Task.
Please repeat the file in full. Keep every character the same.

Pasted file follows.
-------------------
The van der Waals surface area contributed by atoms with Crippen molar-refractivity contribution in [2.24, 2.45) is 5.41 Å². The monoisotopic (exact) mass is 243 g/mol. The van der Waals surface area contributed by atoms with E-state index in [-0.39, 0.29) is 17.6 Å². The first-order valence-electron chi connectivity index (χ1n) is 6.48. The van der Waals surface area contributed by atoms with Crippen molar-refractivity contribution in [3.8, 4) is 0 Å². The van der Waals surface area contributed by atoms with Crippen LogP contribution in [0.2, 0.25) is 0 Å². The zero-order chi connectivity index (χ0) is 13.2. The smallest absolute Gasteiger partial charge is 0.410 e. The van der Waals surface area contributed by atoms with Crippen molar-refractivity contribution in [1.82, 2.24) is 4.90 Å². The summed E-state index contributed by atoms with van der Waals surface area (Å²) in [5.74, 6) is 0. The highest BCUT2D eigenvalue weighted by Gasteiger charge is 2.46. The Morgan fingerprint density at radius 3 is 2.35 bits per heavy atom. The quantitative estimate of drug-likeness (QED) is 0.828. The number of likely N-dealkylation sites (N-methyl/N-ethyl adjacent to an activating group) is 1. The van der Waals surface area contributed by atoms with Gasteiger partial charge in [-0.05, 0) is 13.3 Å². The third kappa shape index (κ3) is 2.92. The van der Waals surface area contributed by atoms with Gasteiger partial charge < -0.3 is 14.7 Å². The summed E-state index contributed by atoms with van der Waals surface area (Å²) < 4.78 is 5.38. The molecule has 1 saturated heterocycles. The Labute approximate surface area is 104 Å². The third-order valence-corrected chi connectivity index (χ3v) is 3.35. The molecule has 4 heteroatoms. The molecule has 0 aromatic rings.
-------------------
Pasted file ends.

The van der Waals surface area contributed by atoms with Crippen molar-refractivity contribution in [2.24, 2.45) is 5.41 Å². The monoisotopic (exact) mass is 243 g/mol. The van der Waals surface area contributed by atoms with E-state index in [-0.39, 0.29) is 17.6 Å². The first-order valence-electron chi connectivity index (χ1n) is 6.48. The van der Waals surface area contributed by atoms with Crippen molar-refractivity contribution in [3.8, 4) is 0 Å². The van der Waals surface area contributed by atoms with Crippen LogP contribution in [0.2, 0.25) is 0 Å². The zero-order chi connectivity index (χ0) is 13.2. The smallest absolute Gasteiger partial charge is 0.410 e. The van der Waals surface area contributed by atoms with Crippen molar-refractivity contribution in [1.82, 2.24) is 4.90 Å². The summed E-state index contributed by atoms with van der Waals surface area (Å²) in [5.74, 6) is 0. The highest BCUT2D eigenvalue weighted by Gasteiger charge is 2.46. The Morgan fingerprint density at radius 3 is 2.35 bits per heavy atom. The quantitative estimate of drug-likeness (QED) is 0.828. The number of likely N-dealkylation sites (N-methyl/N-ethyl adjacent to an activating group) is 1. The van der Waals surface area contributed by atoms with Gasteiger partial charge in [-0.05, 0) is 13.3 Å². The third kappa shape index (κ3) is 2.92. The van der Waals surface area contributed by atoms with Gasteiger partial charge < -0.3 is 14.7 Å². The summed E-state index contributed by atoms with van der Waals surface area (Å²) < 4.78 is 5.38. The molecule has 1 saturated heterocycles. The Labute approximate surface area is 104 Å². The third-order valence-corrected chi connectivity index (χ3v) is 3.35. The molecule has 4 heteroatoms. The molecule has 0 aromatic rings.